Music is not schools priority

The experience of the Samiweng singers, a school-based choral group in Ilocos Norte, is said to be an exception to the sad plight of the country's music program.

Because choral singing has been a tradition at the Ilocos Norte National High School, choral conductor and music teacher Robery Caluya believes it should not be a surprise that the school would continue to produce a youth choir that can be at par with the country's best choir groups.

Caluya is responsible for bringing several awards to the school after his choir, the Samiweng singers, became champion twice in the National Music Competition for Young Artists in 1993 and 2002. The choir had since appeared in various music festivals around the country.

Caluya observes that most public schools do not consider their music programs as priorities compared to core subjects like English, Math and Science.

In 2000, the Department of Education designed a curriculum that would specialize on art subjects such as creative writing, dance, theatre and drama, media and visual arts and music focusing on voice, classical guitar, violin and piano.

The INNHS is one of the 17 pilot schools around the country that carries the special program for the arts.

Caluya said the program is commendable but it runs short on proper implementation.

"Most schools do not have music rooms and basic instruments like piano or organ. Teachers assigned to conduct music subjects could not sing or play any instrument," he said.

He noted that other school chorals do not last long because the groups are organized only to participate in the NAMCYA.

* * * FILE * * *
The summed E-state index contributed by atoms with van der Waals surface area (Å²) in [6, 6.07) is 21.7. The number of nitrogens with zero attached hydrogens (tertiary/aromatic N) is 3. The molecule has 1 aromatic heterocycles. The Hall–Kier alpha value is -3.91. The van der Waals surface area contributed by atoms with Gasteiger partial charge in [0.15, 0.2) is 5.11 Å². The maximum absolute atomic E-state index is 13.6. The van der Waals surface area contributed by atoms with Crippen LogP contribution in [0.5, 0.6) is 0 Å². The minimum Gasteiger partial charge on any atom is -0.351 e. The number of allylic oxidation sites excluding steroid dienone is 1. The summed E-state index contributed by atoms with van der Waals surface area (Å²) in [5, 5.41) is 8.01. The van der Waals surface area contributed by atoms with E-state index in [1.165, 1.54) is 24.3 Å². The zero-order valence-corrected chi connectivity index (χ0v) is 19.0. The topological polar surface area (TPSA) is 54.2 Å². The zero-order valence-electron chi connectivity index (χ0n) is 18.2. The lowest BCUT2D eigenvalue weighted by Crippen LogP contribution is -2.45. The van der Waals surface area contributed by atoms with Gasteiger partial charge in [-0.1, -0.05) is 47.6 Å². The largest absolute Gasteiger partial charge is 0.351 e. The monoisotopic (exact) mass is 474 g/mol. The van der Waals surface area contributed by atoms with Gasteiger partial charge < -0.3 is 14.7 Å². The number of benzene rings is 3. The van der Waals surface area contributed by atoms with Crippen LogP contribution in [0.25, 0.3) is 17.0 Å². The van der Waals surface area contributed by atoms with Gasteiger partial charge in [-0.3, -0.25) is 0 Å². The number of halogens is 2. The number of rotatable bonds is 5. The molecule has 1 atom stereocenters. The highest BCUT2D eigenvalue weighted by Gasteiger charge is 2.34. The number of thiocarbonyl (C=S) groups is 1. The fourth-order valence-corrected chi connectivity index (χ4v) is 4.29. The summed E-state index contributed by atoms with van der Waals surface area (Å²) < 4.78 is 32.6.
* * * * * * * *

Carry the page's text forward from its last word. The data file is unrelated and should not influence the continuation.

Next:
"After the competition, the choirs are dismantled. The INNHS choir is an exemption because it has become the school's tradition to organize choirs," he said.

Caluya noted that choir singing and other music-related groups such as marching band, drum and buggle or lyre corps, and rondalla are considered extra-curricular activities such that rehearsals are conducted outside of class hours.

However, beginning next year, the choir and rondalla would become a major subject where students would undergo classes in Beginning and Advanced Music Theory and Composition. Mid-year performances and recitals would become a basis in grading the students.

Caluya said the school's program for the arts has taken off well because of the support of the community and the leadership of the school head.

Former school principal Danny Daquioag had lobbied for additional support from Laoag Mayor Michael Fariñas who then allocated funds for culture and arts development.

Fariñas set up a special fund for the arts program and would provide cash, food and transportation allowances for the school choral in any competition or festival. (PIA Ilocos Norte)


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